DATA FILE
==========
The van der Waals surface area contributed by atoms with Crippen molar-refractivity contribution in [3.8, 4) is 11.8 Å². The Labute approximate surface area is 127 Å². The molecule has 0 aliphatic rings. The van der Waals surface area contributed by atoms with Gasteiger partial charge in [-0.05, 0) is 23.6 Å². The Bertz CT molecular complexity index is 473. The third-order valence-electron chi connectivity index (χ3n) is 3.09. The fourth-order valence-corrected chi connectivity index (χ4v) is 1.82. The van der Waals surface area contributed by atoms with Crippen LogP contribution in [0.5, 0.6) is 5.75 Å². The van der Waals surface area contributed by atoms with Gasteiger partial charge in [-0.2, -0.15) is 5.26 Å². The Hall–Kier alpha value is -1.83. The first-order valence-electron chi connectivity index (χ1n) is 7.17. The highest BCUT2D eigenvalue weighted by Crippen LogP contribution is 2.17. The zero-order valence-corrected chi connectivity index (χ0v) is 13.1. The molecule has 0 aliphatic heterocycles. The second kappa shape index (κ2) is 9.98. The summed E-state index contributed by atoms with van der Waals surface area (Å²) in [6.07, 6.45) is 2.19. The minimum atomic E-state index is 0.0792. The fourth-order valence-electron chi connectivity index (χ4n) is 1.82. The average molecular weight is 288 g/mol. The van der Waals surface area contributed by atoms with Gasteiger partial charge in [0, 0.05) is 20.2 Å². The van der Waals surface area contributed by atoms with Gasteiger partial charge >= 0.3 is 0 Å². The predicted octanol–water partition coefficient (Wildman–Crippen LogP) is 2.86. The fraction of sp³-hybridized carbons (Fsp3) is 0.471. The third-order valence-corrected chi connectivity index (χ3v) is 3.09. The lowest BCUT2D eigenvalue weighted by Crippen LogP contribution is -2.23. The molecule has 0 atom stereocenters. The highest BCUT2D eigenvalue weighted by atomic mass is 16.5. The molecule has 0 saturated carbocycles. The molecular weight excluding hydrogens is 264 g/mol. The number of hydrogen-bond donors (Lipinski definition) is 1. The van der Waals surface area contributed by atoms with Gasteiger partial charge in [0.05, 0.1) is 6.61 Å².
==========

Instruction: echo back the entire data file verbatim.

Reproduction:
The van der Waals surface area contributed by atoms with Crippen molar-refractivity contribution in [3.8, 4) is 11.8 Å². The Labute approximate surface area is 127 Å². The molecule has 0 aliphatic rings. The van der Waals surface area contributed by atoms with Gasteiger partial charge in [-0.05, 0) is 23.6 Å². The Bertz CT molecular complexity index is 473. The third-order valence-electron chi connectivity index (χ3n) is 3.09. The fourth-order valence-corrected chi connectivity index (χ4v) is 1.82. The van der Waals surface area contributed by atoms with Crippen LogP contribution in [0.5, 0.6) is 5.75 Å². The van der Waals surface area contributed by atoms with Gasteiger partial charge in [-0.2, -0.15) is 5.26 Å². The Hall–Kier alpha value is -1.83. The first-order valence-electron chi connectivity index (χ1n) is 7.17. The highest BCUT2D eigenvalue weighted by Crippen LogP contribution is 2.17. The zero-order valence-corrected chi connectivity index (χ0v) is 13.1. The molecule has 0 aliphatic heterocycles. The second kappa shape index (κ2) is 9.98. The summed E-state index contributed by atoms with van der Waals surface area (Å²) in [6.07, 6.45) is 2.19. The minimum atomic E-state index is 0.0792. The fourth-order valence-electron chi connectivity index (χ4n) is 1.82. The average molecular weight is 288 g/mol. The van der Waals surface area contributed by atoms with Gasteiger partial charge in [0, 0.05) is 20.2 Å². The van der Waals surface area contributed by atoms with Gasteiger partial charge >= 0.3 is 0 Å². The predicted octanol–water partition coefficient (Wildman–Crippen LogP) is 2.86. The fraction of sp³-hybridized carbons (Fsp3) is 0.471. The third-order valence-corrected chi connectivity index (χ3v) is 3.09. The lowest BCUT2D eigenvalue weighted by Crippen LogP contribution is -2.23. The molecule has 0 atom stereocenters. The highest BCUT2D eigenvalue weighted by atomic mass is 16.5. The molecule has 0 saturated carbocycles. The molecular weight excluding hydrogens is 264 g/mol. The number of hydrogen-bond donors (Lipinski definition) is 1. The van der Waals surface area contributed by atoms with Gasteiger partial charge in [0.05, 0.1) is 6.61 Å².